This year the School of Business had its first Capstone course since the beginning of 2000s, in which students formed teams of 4–5 people to work on real-life business projects.
The idea of the Capstone course is that students and their teams represent various major subjects and backgrounds, which gives them different approaches to solving problems and to seeing the entire project as a whole. The multidisciplinary teams identify and analyse a problem related to their chosen case enterprise and resolve it independently. In the final seminar the teams presented their cases to each other.
‘Nearly all enterprises participating in the first course were from the Start-Up Center, which gives me reason to believe that organising the course is an excellent collaboration tool for the School of Business to support start-up entrepreneurs’, says Marika Paakkala, Director of the Start-Up Center. Entrepreneurs also have high expectations with respect to the final reports, because their aim is to use the reports in decision-making related to their business activities.
Both parties benefited from the collaboration
The problem or project to be resolved by the students was connected with data- and technology-based business operations and related services. They were usually found through cooperation between the entrepreneur and the students. The projects comprised topics such as drafting a marketing plan, expanding a market area, and starting a completely new business.
‘I tossed several different cases to the students, ranging from the rather broad topic “develop a new concept” to the more concrete “make a marketing plan”. We then selected the production of a concrete marketing plan as the case for the students,’ says Kimmo Koivisto, CEO of Tellyo.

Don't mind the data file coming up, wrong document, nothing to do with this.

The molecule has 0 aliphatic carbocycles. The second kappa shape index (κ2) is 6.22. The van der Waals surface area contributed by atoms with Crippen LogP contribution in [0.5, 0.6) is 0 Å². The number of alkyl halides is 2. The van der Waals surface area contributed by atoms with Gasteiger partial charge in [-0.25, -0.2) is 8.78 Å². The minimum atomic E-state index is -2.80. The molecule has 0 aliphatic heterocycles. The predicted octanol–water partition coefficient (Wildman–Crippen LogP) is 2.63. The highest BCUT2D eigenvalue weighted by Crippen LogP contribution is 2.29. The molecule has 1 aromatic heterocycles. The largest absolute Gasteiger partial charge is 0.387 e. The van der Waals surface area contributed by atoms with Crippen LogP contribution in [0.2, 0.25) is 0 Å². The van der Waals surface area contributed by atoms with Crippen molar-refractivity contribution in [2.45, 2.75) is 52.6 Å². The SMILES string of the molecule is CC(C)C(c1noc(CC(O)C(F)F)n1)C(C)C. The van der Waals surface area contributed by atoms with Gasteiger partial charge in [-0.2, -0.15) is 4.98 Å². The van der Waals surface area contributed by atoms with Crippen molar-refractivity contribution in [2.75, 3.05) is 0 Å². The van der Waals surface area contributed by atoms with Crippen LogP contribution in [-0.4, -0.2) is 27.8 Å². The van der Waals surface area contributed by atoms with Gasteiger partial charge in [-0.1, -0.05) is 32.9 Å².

‘Identifying the problem and the case was a smooth process, which we based on our brief and the sparring sessions with the students’, says Markku Patronen, CEO & Co-founder of Reader Stage.
‘We had a joint kick off session at the Aalto Start-Up Center, where we went through background information, possible approaches to the problem, and the context. I felt that it was important for the students themselves to have the freedom to define what aspect of the problem they would concentrate on,’ said Mervi Pohjoisaho, CEO & Founder of Blue Berry Communications & IR Oy.
The students were praised for catching on to the project and the related problems very well. The entrepreneurs noted that the course had guided them to a very theoretical examination of the case, which was seen to be of use from the point of view of learning. However, companies are even more interested in the practical implementation of the plans.
The entrepreneurs felt that collaboration with the students had gone well. There were a few meetings in which the scope and the goals of the project were discussed. Many of the entrepreneurs said that quite a few of the observations that had been sparred over in the meetings had brought them valuable information already during the projects. The students' independent working methods and their commitment to the projects were praised by the entrepreneurs – they are skills that will also be needed in professional life.
‘Cooperation with start-up companies is really a magnificent way for us students to get a concrete image of the everyday life of an entrepreneur’, says Johanna Heikkinen, who took part in the course.
The students' expertise met the needs of start-up companies during the course in a mutually beneficial manner, which is also a guiding principle for the Start-Up Center and its activities. The head of the course, Christa Uusi-Rauva, sees the Capstone course as a concrete example of this.